Editorial: Terminated tribes deserve more land
"Twenty-five years ago, a terrible wrong was partially righted. It's past time to more fully correct it.

On Oct. 17, 1984, Congress restored federal recognition of the Confederated Tribes of Coos, Lower Umpqua and Siuslaw Indians.

However, excluded from that action was the return of the tribes' aboriginal lands.

A bit of history is relevant here. Over the previous centuries, the Coos, Lower Umpqua and Siuslaw had endured the same fate as many other tribes in Oregon and around the West: Broken treaties. Loss of tribal land. Eventual termination of tribal status.

For the Coos, Lower Umpqua and Siuslaw, that official extinction occurred in 1954 when Congress passed the Western Oregon Termination Act, eliminating tribal status for 43 tribes and bands.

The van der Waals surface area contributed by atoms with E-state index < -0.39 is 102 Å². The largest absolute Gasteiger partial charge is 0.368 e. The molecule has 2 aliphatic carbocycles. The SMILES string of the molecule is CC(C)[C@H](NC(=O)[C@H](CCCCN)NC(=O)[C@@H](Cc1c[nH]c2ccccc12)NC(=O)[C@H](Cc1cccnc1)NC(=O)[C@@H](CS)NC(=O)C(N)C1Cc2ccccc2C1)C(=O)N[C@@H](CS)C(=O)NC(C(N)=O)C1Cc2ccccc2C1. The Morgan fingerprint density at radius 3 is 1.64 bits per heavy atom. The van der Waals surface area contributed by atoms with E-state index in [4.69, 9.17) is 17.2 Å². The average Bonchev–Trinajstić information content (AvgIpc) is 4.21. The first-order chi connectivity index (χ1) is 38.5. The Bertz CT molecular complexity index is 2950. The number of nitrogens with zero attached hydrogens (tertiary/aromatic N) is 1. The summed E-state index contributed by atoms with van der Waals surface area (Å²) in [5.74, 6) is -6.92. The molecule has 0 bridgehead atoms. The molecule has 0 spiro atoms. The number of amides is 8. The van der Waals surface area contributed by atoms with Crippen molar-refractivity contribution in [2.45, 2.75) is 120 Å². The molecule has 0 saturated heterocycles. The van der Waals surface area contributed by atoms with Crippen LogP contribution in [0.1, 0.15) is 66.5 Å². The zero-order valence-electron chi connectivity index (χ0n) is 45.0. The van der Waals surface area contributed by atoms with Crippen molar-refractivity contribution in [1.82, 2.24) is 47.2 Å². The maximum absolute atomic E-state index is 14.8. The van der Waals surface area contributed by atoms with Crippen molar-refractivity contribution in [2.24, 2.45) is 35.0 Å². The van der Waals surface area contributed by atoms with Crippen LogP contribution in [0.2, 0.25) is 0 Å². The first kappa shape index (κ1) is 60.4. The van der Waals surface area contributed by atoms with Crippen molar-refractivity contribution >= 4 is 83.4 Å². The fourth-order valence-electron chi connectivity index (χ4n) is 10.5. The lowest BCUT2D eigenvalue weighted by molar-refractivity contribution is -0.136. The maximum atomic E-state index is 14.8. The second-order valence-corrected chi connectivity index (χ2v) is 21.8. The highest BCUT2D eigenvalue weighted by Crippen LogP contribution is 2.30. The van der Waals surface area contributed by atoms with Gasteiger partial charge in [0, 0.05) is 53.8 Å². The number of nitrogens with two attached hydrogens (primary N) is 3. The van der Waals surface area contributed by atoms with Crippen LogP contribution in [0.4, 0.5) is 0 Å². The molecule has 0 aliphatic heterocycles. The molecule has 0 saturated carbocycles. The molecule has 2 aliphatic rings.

One of the main proponents of that disastrous policy was Interior Secretary Douglas McKay, a former governor of Oregon and mayor of Salem.

Today that action seems inconceivable. How could Congress strip away the heritage, rights and governing roles of American Indian tribes?

Yet today the Coos, Lower Umpqua and Siuslaw tribes still own a mere few hundred acres of land, a speck compared with the estimated 1.6 million acres that comprised their aboriginal lands."

Get the Story:
Editorial: Land settlement for tribes long overdue (The Salem Statesman-Journal 10/29)